Correct. This can easily be addressed with properly addressing by adjusting the “strength” of the dust collector and using proper tubing techniques.
This new dust collector would help with that because it has far more static pressure than most dust collectors with more than adequate air flow for most/all hobbyist uses.
This is really cool! I hadn’t seen that one yet. It’s also way outside the cost range of most of the people on these forums. There is also the issue of NOISE. These devices, if inside with people, make a real racket. Proper design calls for a small room or enclosure, with sound suppression materials, if necessary, to not exceed the safe levels of sustained noise requirements.
Yes, long term sound, even at modest volumes, can be detrimental. CNC machine are near perfect generators of sound that can drastically and negatively affect ones health and well being.
I regularly have jobs running for as long as 12 hours. The 85 dBA level is easily generated by most CNC machines. The Nomad, with its enclosure, keeps the sound levels quite well. Even so, my Nomad enclosure pushed for even lower levels, because the sound can be irritating.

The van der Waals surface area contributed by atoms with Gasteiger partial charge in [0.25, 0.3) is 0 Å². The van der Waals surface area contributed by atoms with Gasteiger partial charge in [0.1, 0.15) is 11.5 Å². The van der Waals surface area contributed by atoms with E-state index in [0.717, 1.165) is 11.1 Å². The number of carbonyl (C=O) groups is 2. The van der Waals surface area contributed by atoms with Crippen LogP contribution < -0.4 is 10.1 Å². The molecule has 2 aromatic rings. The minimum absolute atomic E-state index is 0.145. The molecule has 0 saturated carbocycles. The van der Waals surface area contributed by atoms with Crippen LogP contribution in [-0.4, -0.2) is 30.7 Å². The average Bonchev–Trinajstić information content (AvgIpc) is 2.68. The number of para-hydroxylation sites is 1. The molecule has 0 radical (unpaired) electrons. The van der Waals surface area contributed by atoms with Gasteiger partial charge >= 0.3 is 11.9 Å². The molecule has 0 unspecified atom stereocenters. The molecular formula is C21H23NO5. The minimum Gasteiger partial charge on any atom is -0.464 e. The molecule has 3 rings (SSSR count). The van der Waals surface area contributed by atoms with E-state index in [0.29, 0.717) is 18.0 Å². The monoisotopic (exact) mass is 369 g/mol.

As pointed out here, folks shouldn’t rely on just the dust collector because it won’t collect all of the dust and they’ll need protection when emptying the collected dust.
Bill is considered a bit of an extremist I’m afraid. He clearly states that he has allergy issues which would hyper sensitive him. I trained in Physics and have gone through the math. I don’t, in general, disagree with him, however, few in these forums can afford the level of safety he is advocating. This is all about risk reduction, the better the protection the better… but the reality of budget must enter into the equation.
What he doesn’t state, is how well something a bit less “fancy”- and much less costly - does. Which is remarkably close to the level he is asking for.
I’m available to discuss how to achieve very good levels of safety, but be aware that the requirements, have some stiff costs associated with them.